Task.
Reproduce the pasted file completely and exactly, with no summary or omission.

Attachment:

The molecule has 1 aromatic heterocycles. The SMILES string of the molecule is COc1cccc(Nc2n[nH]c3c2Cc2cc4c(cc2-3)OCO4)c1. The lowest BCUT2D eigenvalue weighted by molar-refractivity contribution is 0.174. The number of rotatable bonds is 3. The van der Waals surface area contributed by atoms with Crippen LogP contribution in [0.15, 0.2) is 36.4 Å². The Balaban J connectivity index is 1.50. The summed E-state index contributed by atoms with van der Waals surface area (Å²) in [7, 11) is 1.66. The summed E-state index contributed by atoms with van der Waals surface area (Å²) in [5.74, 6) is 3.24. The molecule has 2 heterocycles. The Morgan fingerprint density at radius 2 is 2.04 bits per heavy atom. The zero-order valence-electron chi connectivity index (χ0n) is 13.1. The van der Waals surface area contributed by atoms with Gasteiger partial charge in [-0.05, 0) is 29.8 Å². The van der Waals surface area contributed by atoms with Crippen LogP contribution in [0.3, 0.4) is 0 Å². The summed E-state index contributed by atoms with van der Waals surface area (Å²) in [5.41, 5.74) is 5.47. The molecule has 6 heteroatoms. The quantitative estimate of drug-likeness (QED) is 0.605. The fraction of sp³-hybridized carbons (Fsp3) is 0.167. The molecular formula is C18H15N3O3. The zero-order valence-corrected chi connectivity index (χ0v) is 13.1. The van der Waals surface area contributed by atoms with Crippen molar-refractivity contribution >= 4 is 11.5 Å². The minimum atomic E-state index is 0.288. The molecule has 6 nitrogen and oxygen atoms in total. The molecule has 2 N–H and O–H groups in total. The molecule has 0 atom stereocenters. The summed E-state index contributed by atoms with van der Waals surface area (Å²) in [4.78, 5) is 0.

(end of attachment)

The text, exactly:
The molecule has 1 aromatic heterocycles. The SMILES string of the molecule is COc1cccc(Nc2n[nH]c3c2Cc2cc4c(cc2-3)OCO4)c1. The lowest BCUT2D eigenvalue weighted by molar-refractivity contribution is 0.174. The number of rotatable bonds is 3. The van der Waals surface area contributed by atoms with Crippen LogP contribution in [0.15, 0.2) is 36.4 Å². The Balaban J connectivity index is 1.50. The summed E-state index contributed by atoms with van der Waals surface area (Å²) in [7, 11) is 1.66. The summed E-state index contributed by atoms with van der Waals surface area (Å²) in [5.74, 6) is 3.24. The molecule has 2 heterocycles. The Morgan fingerprint density at radius 2 is 2.04 bits per heavy atom. The zero-order valence-electron chi connectivity index (χ0n) is 13.1. The van der Waals surface area contributed by atoms with Gasteiger partial charge in [-0.05, 0) is 29.8 Å². The van der Waals surface area contributed by atoms with Crippen LogP contribution in [0.3, 0.4) is 0 Å². The summed E-state index contributed by atoms with van der Waals surface area (Å²) in [5.41, 5.74) is 5.47. The molecule has 6 heteroatoms. The quantitative estimate of drug-likeness (QED) is 0.605. The fraction of sp³-hybridized carbons (Fsp3) is 0.167. The molecular formula is C18H15N3O3. The zero-order valence-corrected chi connectivity index (χ0v) is 13.1. The van der Waals surface area contributed by atoms with Crippen molar-refractivity contribution >= 4 is 11.5 Å². The minimum atomic E-state index is 0.288. The molecule has 6 nitrogen and oxygen atoms in total. The molecule has 2 N–H and O–H groups in total. The molecule has 0 atom stereocenters. The summed E-state index contributed by atoms with van der Waals surface area (Å²) in [4.78, 5) is 0.